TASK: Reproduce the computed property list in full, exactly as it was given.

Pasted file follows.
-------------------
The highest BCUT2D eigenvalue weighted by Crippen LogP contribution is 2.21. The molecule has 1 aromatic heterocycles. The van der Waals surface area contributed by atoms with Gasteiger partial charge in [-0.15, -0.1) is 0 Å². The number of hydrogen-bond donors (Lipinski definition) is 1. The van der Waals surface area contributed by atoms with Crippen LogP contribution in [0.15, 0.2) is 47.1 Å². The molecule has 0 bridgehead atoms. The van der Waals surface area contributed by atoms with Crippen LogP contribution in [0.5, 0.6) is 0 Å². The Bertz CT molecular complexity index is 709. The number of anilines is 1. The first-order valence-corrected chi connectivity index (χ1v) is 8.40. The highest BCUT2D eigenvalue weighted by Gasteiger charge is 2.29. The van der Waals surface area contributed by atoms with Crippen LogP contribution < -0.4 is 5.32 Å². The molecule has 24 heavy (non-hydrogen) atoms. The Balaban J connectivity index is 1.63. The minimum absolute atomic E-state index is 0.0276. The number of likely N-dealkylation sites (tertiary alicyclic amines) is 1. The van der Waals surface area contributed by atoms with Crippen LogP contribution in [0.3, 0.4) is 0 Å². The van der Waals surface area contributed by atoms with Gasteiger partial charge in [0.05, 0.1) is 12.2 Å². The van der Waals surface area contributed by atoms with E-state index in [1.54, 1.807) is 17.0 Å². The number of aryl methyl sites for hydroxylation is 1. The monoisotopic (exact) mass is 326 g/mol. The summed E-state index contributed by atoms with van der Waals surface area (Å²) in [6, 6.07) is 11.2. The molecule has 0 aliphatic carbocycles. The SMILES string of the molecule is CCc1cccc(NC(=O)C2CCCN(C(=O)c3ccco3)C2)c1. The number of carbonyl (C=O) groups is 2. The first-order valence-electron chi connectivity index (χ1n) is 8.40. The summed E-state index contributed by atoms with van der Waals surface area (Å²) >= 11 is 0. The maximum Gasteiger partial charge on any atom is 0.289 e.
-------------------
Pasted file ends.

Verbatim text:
The highest BCUT2D eigenvalue weighted by Crippen LogP contribution is 2.21. The molecule has 1 aromatic heterocycles. The van der Waals surface area contributed by atoms with Gasteiger partial charge in [-0.15, -0.1) is 0 Å². The number of hydrogen-bond donors (Lipinski definition) is 1. The van der Waals surface area contributed by atoms with Crippen LogP contribution in [0.15, 0.2) is 47.1 Å². The molecule has 0 bridgehead atoms. The van der Waals surface area contributed by atoms with Crippen LogP contribution in [0.5, 0.6) is 0 Å². The Bertz CT molecular complexity index is 709. The number of anilines is 1. The first-order valence-corrected chi connectivity index (χ1v) is 8.40. The highest BCUT2D eigenvalue weighted by Gasteiger charge is 2.29. The van der Waals surface area contributed by atoms with Crippen LogP contribution < -0.4 is 5.32 Å². The molecule has 24 heavy (non-hydrogen) atoms. The Balaban J connectivity index is 1.63. The minimum absolute atomic E-state index is 0.0276. The number of likely N-dealkylation sites (tertiary alicyclic amines) is 1. The van der Waals surface area contributed by atoms with Crippen LogP contribution in [0.3, 0.4) is 0 Å². The van der Waals surface area contributed by atoms with Gasteiger partial charge in [0.05, 0.1) is 12.2 Å². The van der Waals surface area contributed by atoms with E-state index in [1.54, 1.807) is 17.0 Å². The number of aryl methyl sites for hydroxylation is 1. The monoisotopic (exact) mass is 326 g/mol. The summed E-state index contributed by atoms with van der Waals surface area (Å²) in [6, 6.07) is 11.2. The molecule has 0 aliphatic carbocycles. The SMILES string of the molecule is CCc1cccc(NC(=O)C2CCCN(C(=O)c3ccco3)C2)c1. The number of carbonyl (C=O) groups is 2. The first-order valence-electron chi connectivity index (χ1n) is 8.40. The summed E-state index contributed by atoms with van der Waals surface area (Å²) >= 11 is 0. The maximum Gasteiger partial charge on any atom is 0.289 e.